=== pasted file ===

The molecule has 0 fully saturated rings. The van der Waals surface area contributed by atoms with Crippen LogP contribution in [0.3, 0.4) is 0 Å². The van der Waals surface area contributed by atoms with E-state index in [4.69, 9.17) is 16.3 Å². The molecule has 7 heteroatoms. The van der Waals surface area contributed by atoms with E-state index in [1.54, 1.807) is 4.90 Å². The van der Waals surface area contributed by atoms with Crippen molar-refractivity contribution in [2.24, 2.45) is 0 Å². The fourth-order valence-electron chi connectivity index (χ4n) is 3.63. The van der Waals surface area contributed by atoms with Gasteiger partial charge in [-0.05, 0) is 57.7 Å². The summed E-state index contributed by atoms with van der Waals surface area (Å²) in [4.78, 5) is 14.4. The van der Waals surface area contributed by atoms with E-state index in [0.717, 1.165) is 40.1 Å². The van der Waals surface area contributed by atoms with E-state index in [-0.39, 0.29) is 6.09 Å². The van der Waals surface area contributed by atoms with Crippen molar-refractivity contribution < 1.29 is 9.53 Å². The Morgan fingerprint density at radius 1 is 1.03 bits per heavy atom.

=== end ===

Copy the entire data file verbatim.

The molecule has 0 fully saturated rings. The van der Waals surface area contributed by atoms with Crippen LogP contribution in [0.3, 0.4) is 0 Å². The van der Waals surface area contributed by atoms with E-state index in [4.69, 9.17) is 16.3 Å². The molecule has 7 heteroatoms. The van der Waals surface area contributed by atoms with E-state index in [1.54, 1.807) is 4.90 Å². The van der Waals surface area contributed by atoms with Crippen molar-refractivity contribution in [2.24, 2.45) is 0 Å². The fourth-order valence-electron chi connectivity index (χ4n) is 3.63. The van der Waals surface area contributed by atoms with Gasteiger partial charge in [-0.05, 0) is 57.7 Å². The summed E-state index contributed by atoms with van der Waals surface area (Å²) in [4.78, 5) is 14.4. The van der Waals surface area contributed by atoms with E-state index in [0.717, 1.165) is 40.1 Å². The van der Waals surface area contributed by atoms with E-state index in [-0.39, 0.29) is 6.09 Å². The van der Waals surface area contributed by atoms with Crippen molar-refractivity contribution < 1.29 is 9.53 Å². The Morgan fingerprint density at radius 1 is 1.03 bits per heavy atom.